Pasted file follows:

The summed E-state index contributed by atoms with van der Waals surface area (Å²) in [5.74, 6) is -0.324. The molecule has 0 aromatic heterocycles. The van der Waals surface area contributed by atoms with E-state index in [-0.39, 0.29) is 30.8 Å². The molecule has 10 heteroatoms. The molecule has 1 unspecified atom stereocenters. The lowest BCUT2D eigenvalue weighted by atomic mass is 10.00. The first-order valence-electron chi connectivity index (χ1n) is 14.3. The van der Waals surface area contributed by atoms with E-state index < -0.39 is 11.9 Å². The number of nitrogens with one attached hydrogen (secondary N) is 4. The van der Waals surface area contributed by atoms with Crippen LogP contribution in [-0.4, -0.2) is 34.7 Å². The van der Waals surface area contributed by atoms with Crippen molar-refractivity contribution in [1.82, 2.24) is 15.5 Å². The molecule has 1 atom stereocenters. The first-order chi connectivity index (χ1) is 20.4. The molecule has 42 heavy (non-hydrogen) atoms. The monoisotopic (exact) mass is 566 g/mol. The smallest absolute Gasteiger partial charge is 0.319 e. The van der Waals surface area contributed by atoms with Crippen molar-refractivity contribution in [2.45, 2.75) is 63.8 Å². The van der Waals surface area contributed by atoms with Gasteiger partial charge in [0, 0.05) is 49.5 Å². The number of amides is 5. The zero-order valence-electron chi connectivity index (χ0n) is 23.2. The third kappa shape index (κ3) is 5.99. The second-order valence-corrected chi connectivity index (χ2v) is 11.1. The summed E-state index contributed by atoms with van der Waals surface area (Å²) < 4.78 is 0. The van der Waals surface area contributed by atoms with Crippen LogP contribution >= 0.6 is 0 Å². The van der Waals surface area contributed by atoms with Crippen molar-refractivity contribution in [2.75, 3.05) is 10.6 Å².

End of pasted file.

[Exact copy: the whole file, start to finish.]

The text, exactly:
The summed E-state index contributed by atoms with van der Waals surface area (Å²) in [5.74, 6) is -0.324. The molecule has 0 aromatic heterocycles. The van der Waals surface area contributed by atoms with E-state index in [-0.39, 0.29) is 30.8 Å². The molecule has 10 heteroatoms. The molecule has 1 unspecified atom stereocenters. The lowest BCUT2D eigenvalue weighted by atomic mass is 10.00. The first-order valence-electron chi connectivity index (χ1n) is 14.3. The van der Waals surface area contributed by atoms with E-state index < -0.39 is 11.9 Å². The number of nitrogens with one attached hydrogen (secondary N) is 4. The van der Waals surface area contributed by atoms with Crippen LogP contribution in [-0.4, -0.2) is 34.7 Å². The van der Waals surface area contributed by atoms with Crippen molar-refractivity contribution in [1.82, 2.24) is 15.5 Å². The molecule has 1 atom stereocenters. The first-order chi connectivity index (χ1) is 20.4. The molecule has 42 heavy (non-hydrogen) atoms. The monoisotopic (exact) mass is 566 g/mol. The smallest absolute Gasteiger partial charge is 0.319 e. The van der Waals surface area contributed by atoms with Crippen molar-refractivity contribution in [2.45, 2.75) is 63.8 Å². The van der Waals surface area contributed by atoms with Gasteiger partial charge in [0, 0.05) is 49.5 Å². The number of amides is 5. The zero-order valence-electron chi connectivity index (χ0n) is 23.2. The third kappa shape index (κ3) is 5.99. The second-order valence-corrected chi connectivity index (χ2v) is 11.1. The summed E-state index contributed by atoms with van der Waals surface area (Å²) < 4.78 is 0. The van der Waals surface area contributed by atoms with Crippen LogP contribution >= 0.6 is 0 Å². The van der Waals surface area contributed by atoms with Crippen molar-refractivity contribution in [2.75, 3.05) is 10.6 Å².